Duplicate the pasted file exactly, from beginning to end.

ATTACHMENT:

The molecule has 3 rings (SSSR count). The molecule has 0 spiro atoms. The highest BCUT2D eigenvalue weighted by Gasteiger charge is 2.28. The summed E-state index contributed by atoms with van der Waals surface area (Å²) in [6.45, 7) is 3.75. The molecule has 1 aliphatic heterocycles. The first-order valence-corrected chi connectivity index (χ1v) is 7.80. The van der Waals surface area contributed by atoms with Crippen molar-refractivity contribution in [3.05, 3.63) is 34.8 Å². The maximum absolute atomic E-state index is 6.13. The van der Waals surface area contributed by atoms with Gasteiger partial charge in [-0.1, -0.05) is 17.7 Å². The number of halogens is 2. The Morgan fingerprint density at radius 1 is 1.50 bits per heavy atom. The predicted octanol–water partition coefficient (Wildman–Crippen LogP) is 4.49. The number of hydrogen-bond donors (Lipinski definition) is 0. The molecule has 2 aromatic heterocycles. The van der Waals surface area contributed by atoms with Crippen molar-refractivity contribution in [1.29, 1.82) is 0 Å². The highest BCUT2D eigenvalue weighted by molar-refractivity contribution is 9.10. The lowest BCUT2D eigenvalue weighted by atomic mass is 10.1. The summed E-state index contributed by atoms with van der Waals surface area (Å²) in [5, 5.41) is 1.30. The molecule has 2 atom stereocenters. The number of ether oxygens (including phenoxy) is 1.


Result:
The molecule has 3 rings (SSSR count). The molecule has 0 spiro atoms. The highest BCUT2D eigenvalue weighted by Gasteiger charge is 2.28. The summed E-state index contributed by atoms with van der Waals surface area (Å²) in [6.45, 7) is 3.75. The molecule has 1 aliphatic heterocycles. The first-order valence-corrected chi connectivity index (χ1v) is 7.80. The van der Waals surface area contributed by atoms with Crippen molar-refractivity contribution in [3.05, 3.63) is 34.8 Å². The maximum absolute atomic E-state index is 6.13. The van der Waals surface area contributed by atoms with Gasteiger partial charge in [-0.1, -0.05) is 17.7 Å². The number of halogens is 2. The Morgan fingerprint density at radius 1 is 1.50 bits per heavy atom. The predicted octanol–water partition coefficient (Wildman–Crippen LogP) is 4.49. The number of hydrogen-bond donors (Lipinski definition) is 0. The molecule has 2 aromatic heterocycles. The van der Waals surface area contributed by atoms with Crippen molar-refractivity contribution in [1.29, 1.82) is 0 Å². The highest BCUT2D eigenvalue weighted by molar-refractivity contribution is 9.10. The lowest BCUT2D eigenvalue weighted by atomic mass is 10.1. The summed E-state index contributed by atoms with van der Waals surface area (Å²) in [5, 5.41) is 1.30. The molecule has 2 atom stereocenters. The number of ether oxygens (including phenoxy) is 1.